We don't have a 60-seat majority. Ted Kennedy is dead and his replacement won't be on line until February at the earliest. The special election is January 19, 2010. Were you aware of that? That means we can't bust a filibuster. Doesn't anyone count votes anymore? Because those is the facts, people. We don't have the votes to break a filibuster. And conservative dems like Max Baucus and Ben Nelson are not going to vote with us on key aspects of the health plan, such as the public optionl, let alone GOP moderates. And we don't have until 2010 to get this passed. I don't know if anyone noticed, but 2010 is an election year and nothing is going to get done. This must get done this year, and if we are going to get the 1 GOP vote we will need to get the bill passed this year, there can be no public option. I wish this weren't true. But it is.

Torture was bad. I am against it. But there are political realities which we ignore at our peril. Obama was elected by more than just Dems. Going after Americans who were foolishly crossing the line makes ZERO political sense. Moderate independents and Republicans who left the fold because they couldn't stand Bush will not vote for Obama if he goes after the handful of people who were involved in the low-level actual torture. The authors of the policy cannot be touched by the law--Bush and Cheney. You will not see a prosecution of either. Ever. The legal hurdles alone are insurmountable in my professional opinion.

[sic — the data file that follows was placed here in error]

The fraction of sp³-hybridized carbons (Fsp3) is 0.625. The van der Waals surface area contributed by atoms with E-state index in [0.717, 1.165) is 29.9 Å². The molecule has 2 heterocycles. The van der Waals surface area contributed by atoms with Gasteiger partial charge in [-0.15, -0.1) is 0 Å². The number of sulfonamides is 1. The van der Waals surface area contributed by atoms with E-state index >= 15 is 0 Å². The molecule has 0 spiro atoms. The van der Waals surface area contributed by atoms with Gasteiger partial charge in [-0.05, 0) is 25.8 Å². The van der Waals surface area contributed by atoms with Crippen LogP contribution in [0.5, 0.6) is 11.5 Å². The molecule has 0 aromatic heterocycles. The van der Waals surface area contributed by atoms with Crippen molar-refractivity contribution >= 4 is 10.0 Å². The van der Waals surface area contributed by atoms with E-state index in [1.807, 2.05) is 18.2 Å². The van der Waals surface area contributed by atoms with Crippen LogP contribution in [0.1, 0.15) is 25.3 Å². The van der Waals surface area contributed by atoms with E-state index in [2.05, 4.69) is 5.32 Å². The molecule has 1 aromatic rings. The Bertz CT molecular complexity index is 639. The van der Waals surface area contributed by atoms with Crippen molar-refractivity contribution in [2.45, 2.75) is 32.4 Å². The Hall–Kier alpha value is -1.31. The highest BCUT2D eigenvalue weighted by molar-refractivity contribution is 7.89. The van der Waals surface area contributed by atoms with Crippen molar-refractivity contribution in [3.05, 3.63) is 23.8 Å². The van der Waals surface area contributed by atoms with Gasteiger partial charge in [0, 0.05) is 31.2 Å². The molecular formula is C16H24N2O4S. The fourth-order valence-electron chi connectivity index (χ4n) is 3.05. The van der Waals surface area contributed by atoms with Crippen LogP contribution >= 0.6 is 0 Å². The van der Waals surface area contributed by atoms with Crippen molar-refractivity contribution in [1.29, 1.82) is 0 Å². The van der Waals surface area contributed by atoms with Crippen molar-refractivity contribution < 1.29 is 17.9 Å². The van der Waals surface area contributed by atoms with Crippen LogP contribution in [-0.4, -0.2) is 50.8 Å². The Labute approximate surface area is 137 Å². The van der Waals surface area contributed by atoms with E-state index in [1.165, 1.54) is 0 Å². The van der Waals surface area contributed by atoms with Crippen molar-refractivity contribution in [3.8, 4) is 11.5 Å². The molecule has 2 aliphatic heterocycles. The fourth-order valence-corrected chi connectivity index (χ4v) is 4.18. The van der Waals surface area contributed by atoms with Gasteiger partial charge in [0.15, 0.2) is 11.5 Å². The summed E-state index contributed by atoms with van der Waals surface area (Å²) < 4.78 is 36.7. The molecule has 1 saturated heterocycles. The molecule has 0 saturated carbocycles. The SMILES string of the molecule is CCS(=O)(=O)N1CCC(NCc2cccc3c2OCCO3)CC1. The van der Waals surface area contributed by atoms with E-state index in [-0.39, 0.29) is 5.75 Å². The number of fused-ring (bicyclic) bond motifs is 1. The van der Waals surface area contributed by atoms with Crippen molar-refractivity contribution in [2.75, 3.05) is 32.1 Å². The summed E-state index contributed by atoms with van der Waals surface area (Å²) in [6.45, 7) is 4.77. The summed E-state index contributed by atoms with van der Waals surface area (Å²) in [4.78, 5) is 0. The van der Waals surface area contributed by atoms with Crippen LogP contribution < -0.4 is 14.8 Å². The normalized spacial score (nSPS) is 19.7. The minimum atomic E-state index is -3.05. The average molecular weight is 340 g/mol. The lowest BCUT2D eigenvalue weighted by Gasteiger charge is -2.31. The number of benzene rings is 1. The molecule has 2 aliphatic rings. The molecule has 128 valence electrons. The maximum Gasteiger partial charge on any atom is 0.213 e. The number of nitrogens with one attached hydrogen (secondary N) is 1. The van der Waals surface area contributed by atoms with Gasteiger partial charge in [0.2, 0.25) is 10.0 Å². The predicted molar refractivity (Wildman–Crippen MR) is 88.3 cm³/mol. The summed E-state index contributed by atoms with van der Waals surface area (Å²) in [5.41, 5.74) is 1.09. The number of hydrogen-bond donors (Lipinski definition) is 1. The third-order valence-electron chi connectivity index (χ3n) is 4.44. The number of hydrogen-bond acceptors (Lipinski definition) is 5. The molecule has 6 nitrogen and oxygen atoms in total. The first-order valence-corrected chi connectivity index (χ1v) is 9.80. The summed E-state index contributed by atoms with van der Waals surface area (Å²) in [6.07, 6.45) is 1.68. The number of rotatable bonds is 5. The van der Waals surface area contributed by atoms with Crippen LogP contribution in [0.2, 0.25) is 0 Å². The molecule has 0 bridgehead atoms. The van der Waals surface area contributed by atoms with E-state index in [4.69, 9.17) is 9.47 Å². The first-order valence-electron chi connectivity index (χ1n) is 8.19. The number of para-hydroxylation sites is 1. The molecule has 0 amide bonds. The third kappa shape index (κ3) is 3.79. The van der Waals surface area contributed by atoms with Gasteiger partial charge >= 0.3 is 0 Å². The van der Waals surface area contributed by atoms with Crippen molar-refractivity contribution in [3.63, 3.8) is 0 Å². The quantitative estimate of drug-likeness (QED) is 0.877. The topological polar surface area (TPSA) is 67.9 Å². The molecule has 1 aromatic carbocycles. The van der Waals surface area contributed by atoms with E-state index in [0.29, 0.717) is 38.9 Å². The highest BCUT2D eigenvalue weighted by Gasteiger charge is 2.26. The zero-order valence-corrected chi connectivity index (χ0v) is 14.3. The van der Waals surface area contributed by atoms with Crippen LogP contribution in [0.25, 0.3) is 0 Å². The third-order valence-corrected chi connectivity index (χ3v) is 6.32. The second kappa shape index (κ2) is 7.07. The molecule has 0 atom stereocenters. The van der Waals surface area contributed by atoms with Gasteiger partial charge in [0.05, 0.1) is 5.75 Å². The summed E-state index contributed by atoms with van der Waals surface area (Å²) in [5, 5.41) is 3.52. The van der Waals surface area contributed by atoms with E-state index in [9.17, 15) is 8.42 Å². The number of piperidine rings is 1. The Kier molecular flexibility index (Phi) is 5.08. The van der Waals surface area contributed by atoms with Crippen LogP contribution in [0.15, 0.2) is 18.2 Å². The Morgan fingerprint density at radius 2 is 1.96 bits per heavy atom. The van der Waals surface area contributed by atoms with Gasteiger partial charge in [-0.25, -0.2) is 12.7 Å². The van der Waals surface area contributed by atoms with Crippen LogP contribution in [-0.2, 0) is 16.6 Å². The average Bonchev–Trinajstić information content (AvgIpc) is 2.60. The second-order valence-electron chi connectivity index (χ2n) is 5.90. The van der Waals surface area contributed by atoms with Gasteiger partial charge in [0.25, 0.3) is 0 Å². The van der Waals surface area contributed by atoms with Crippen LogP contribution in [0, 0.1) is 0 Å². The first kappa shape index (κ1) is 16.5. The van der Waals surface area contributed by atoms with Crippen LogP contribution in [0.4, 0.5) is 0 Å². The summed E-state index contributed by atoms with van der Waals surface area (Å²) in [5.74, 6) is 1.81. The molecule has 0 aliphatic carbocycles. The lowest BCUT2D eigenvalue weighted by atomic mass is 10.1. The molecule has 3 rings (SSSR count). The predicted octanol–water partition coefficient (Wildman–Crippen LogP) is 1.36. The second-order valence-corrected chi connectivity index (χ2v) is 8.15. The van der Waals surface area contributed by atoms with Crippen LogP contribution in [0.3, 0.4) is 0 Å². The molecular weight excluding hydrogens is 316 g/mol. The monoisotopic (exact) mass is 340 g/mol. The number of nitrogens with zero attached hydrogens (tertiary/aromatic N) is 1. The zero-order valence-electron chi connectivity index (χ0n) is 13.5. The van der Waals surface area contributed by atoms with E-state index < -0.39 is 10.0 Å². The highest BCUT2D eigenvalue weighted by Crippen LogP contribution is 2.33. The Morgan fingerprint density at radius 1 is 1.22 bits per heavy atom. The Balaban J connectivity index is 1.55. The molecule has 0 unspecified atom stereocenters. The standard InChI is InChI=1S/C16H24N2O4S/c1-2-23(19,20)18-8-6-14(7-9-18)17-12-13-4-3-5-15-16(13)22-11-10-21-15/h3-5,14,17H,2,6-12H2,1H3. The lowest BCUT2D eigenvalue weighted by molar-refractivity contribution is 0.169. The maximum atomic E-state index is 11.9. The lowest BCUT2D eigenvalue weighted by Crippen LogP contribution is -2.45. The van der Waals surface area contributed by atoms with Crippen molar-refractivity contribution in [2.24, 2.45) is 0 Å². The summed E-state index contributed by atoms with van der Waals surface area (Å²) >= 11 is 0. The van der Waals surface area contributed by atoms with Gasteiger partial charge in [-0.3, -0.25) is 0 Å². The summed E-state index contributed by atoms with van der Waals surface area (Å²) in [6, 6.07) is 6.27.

Cass Sunstein is not a douchebag. Have you ever read anything he ever wrote? Ever? Becasue we spent all of law school reading him. If not, how could you say that. He's the US' foremost liberal legal scholar. He is the one who has been carrying the torch the longest. His opinions on what the law will allow us to do are pretty damn solid. We aren't going to get Bush arrested for torture. Ever. So drop it.

The idea that everyone needs to support Obama 100% or we lose is stupid. Look at the debate over the public option. If it wasn't for the fact that the progressive caucus in the the house was willing to say they wouldn't vote for a bill without that it appears there will be one in the final bill. The idea that we should defend every single Obama appointee, even if we find their views detestable is even more absurd.

So, please tell me where our 60 votes in the Senate are going to come from on the public option? I literally am asking you to name the senators who are going to vote for it. Because I can tell you who will not, starting with the following: Lincoln, Baucus, Nelson. Perhaps you think that McCain is gonna vote for it. Good luck on that. It isn't going to be in the final bill, not if we are going to get any GOP votes. And if we use reconcilation, we might have some real problems down the road. The court battles alone will tie up implementation of the legislation for 2 years. It will also be a club against us in 2010. We will lose a lot of districts we recently gained in KY, OH, TN and other purple areas.

Right now attacking Obama and not supporting his nominees is the dumbest thing anyone who cares about the country could do.
posted by Ironmouth at 1:04 PM on September 15, 2009


Here's Blanche Lincoln on the Public Option:

U.S. Sen. Blanche Lincoln said today she opposes a public health insurance option because it would be too expensive.

“For some in my caucus, when they talk about a public option they’re talking about another entitlement program, and we can’t afford that right now as a nation,” Lincoln said in a speech to the Elder Law Task Force at the University of Arkansas for Medical Sciences.